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Small-Cap Confidential
Undiscovered stocks that can make you rich

November 2, 2023

RELY and RCM Report

RELY and RCM Report

There have been a LOT of positives in the market this week on really big, macro issues.

First, the U.S. Treasury funding report was a major concern that wasn’t as bad as feared (especially on the long end) and that overhang has been somewhat diminished, helping to push down yields (10-year yield at 4.67%) and give a boost to equities.

Second, the FOMC meeting wrapped up with all members voting to hold rates steady. Jerome Powell’s press conference wasn’t as hawkish as some might have expected, and while the Fed isn’t talking cuts just yet (at least not publicly), analysts and market expectations strongly suggest the Fed is done, with first cuts now expected mid-2024 and a lower end-of-year rate (4.57% vs. 4.7%) than expected a few weeks ago. We will see – these are just market projections and not set in stone.

Lastly, a lot of the economic data (jobs, productivity) has ridden that dark and hazy line between “bad is good”, “bad is bad” and “good is good” such that the market’s takeaway (for now) is that “it’s neither too good nor too bad”, i.e., soft landing still on the table.

Despite all this, there are still a lot of earnings potholes out there. And that brings us to our update which, unfortunately, features two stocks in our portfolio doing exceptionally poorly today.

Before we get to those, it’s worth sharing that small caps, as an asset class, look extremely attractive from a valuation and relative performance (i.e., underperformance) perspective right now. It would likely not be a bad idea to add to (or initiate) positions in ETFs such as the IJR, VBK, etc., either looking for a shorter-term swing trade or for longer-term positions.

On to the two stocks.

Remitly (RELY) reported Q3 results that beat expectations on revenue and adjusted EBTIDA but spooked investors because of a step up in advertising costs. The concern is customer acquisition costs (CAC) are going up, which hurts lifetime value (LTV) of each customer (i.e., how much is “made” off each customer over the lifetime of their relationship with Remitly).

More on that in a second. Back to the numbers.

Revenue was up 42.8% to $241.6 million (beating by 1%) while adjusted EPS of $0.00 missed by $0.04. Guidance for the full year was increased by roughly $16 million more than the Q3 beat (that’s good), with revenue now seen in a range of $935 - $943 million versus consensus of $929 million while adjusted EBITDA guidance of $36 - $41 million straddles consensus of $39.8 million. Active customer growth was 41% and send volume grew 36%. International growth was particularly strong (again), with Canada up 40% and the rest of the world up 90%. That all sounds pretty good.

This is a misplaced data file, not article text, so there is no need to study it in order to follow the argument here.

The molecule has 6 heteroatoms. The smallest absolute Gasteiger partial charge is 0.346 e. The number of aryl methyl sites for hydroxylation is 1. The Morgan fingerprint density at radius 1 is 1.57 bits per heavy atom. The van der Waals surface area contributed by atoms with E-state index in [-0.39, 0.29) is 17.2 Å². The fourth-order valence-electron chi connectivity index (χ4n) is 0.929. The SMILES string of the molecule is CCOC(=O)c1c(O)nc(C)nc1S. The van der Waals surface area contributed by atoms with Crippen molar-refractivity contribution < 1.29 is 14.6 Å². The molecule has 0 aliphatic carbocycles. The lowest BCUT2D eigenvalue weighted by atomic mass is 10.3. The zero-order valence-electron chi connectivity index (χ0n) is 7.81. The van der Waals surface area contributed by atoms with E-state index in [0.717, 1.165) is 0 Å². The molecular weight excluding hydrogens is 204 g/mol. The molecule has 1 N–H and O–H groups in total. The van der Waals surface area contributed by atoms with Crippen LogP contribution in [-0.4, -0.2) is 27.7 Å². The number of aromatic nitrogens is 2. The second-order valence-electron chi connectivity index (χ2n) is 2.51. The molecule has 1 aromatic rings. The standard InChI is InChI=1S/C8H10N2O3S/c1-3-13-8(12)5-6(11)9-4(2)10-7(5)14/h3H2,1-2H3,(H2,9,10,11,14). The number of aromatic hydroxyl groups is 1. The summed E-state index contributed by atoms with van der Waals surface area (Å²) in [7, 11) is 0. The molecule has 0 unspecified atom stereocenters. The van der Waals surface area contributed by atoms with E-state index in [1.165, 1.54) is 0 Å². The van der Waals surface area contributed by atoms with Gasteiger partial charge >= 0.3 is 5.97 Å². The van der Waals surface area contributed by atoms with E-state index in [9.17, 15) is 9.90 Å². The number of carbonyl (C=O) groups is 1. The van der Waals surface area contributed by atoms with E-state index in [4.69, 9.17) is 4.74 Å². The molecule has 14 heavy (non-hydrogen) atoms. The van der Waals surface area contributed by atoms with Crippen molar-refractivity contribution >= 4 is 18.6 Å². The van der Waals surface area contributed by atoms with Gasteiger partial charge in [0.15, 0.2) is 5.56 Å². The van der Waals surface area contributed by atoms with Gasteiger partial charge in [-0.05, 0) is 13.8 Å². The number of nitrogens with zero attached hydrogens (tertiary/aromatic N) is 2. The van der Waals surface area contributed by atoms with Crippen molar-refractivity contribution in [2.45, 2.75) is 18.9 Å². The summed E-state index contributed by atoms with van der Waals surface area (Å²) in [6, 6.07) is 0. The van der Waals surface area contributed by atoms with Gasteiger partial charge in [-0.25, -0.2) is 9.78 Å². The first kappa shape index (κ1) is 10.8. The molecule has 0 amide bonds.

Now, the “bad” part. The conference call today was littered with questions about increased marketing spend, competitive dynamics, i.e., Western Union (WU), and LTV-to-CAC ratios. Bottom line is management says they’re going on the offense, that they see opportunities to raise awareness of the brand and that, in concert with the partnerships with MasterCard (MC) and Visa (V), will pay dividends in 2024.

So it’s like a one step back in Q4 2023, two steps forward in 2024. The issue is that the market, and investors, want concrete numbers and these “top of funnel” investments are somewhat non-targeted. They’re intended to raise brand awareness, which can be tough to measure.

Combine that with a stock that has done phenomenally well (especially compared to other specialty fintech names) and profitability guidance that underwhelmed and a pullback is to be expected. That said, RELY down 30%+ today seems just plain stupid.

There are no guarantees of course but I expect this stock will bounce. It may take a day or two (the typical rule is wait three days after an “event”). In terms of managing the position, I am keeping at buy right now as I think the near-term upside is a lot greater than the downside. We’ll see where RELY is in a week or so, and go from there. BUY

RCM 1 (RCM) delivered a Q3 that was good in the grand scheme of things but there are a lot of moving pieces here that, when all taken together, paint the picture of an industry (healthcare), and company, facing a lot of competing pressures. Theoretically, those pressures mean RCM 1’s services are needed now more than ever. But healthcare is sooooo complicated and these providers aren’t necessarily flush with cash and that seems to be somewhat limiting RCM’s ability to execute. There may be some internal issues re-merging as well. Case in point, the company had recently landed a contract with Pediatrix, and following implementation issues (insert lengthy explanation of why) the two parties are going their separate ways. But, this will take a long time to wind down and transition the client to another service provider so it’s not like this won’t hang over every conference call in 2024. There are a lot of details we could get into here, but the bottom line is this is not the stock for right now. We exited half of our position early last week and we’ll exit the other half today. SELL REMAINING HALF

Tyler Laundon is chief analyst of the limited-subscription advisory, Cabot Small-Cap Confidential and grand slam advisory Cabot Early Opportunities. He has spent his entire career managing, consulting and analyzing start-up and small-cap companies. His hands-on experience has taught Tyler that the development of a superior business model is the biggest factor in determining a company’s long-term success. Accordingly, his research focuses on assessing the viability of management’s growth strategies, trends in addressable markets and achievement of major developmental milestones.